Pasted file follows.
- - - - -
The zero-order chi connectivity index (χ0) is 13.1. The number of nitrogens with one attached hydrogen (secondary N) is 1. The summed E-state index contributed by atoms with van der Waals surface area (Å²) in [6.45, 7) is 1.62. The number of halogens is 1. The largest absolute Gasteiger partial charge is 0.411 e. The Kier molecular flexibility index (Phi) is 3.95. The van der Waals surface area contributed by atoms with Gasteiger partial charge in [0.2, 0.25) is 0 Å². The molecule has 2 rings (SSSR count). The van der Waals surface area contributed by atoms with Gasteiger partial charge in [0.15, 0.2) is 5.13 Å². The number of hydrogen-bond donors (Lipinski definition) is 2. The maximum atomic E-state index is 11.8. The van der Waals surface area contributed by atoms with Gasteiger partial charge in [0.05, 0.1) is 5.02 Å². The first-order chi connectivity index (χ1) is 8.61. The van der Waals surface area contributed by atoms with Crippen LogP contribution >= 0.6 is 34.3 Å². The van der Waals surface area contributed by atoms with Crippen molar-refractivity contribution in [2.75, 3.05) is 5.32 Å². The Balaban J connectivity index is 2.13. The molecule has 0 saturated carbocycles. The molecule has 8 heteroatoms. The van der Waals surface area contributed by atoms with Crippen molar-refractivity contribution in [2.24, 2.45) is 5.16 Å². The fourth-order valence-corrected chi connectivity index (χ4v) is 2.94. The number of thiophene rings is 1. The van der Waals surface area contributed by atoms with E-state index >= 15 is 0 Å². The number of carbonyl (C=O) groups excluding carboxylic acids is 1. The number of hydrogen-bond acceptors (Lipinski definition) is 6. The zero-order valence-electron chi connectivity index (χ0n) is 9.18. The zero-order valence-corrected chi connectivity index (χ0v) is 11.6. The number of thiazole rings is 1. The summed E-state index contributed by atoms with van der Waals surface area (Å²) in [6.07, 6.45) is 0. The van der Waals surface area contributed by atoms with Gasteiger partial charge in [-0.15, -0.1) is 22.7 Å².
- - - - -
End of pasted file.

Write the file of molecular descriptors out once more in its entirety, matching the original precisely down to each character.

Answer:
The zero-order chi connectivity index (χ0) is 13.1. The number of nitrogens with one attached hydrogen (secondary N) is 1. The summed E-state index contributed by atoms with van der Waals surface area (Å²) in [6.45, 7) is 1.62. The number of halogens is 1. The largest absolute Gasteiger partial charge is 0.411 e. The Kier molecular flexibility index (Phi) is 3.95. The van der Waals surface area contributed by atoms with Gasteiger partial charge in [0.2, 0.25) is 0 Å². The molecule has 2 rings (SSSR count). The van der Waals surface area contributed by atoms with Gasteiger partial charge in [0.15, 0.2) is 5.13 Å². The number of hydrogen-bond donors (Lipinski definition) is 2. The maximum atomic E-state index is 11.8. The van der Waals surface area contributed by atoms with Gasteiger partial charge in [0.05, 0.1) is 5.02 Å². The first-order chi connectivity index (χ1) is 8.61. The van der Waals surface area contributed by atoms with Crippen LogP contribution >= 0.6 is 34.3 Å². The van der Waals surface area contributed by atoms with Crippen molar-refractivity contribution in [2.75, 3.05) is 5.32 Å². The Balaban J connectivity index is 2.13. The molecule has 0 saturated carbocycles. The molecule has 8 heteroatoms. The van der Waals surface area contributed by atoms with Crippen molar-refractivity contribution in [2.24, 2.45) is 5.16 Å². The fourth-order valence-corrected chi connectivity index (χ4v) is 2.94. The number of thiophene rings is 1. The van der Waals surface area contributed by atoms with E-state index >= 15 is 0 Å². The number of carbonyl (C=O) groups excluding carboxylic acids is 1. The number of hydrogen-bond acceptors (Lipinski definition) is 6. The zero-order valence-electron chi connectivity index (χ0n) is 9.18. The zero-order valence-corrected chi connectivity index (χ0v) is 11.6. The number of thiazole rings is 1. The summed E-state index contributed by atoms with van der Waals surface area (Å²) in [6.07, 6.45) is 0. The van der Waals surface area contributed by atoms with Gasteiger partial charge in [-0.15, -0.1) is 22.7 Å².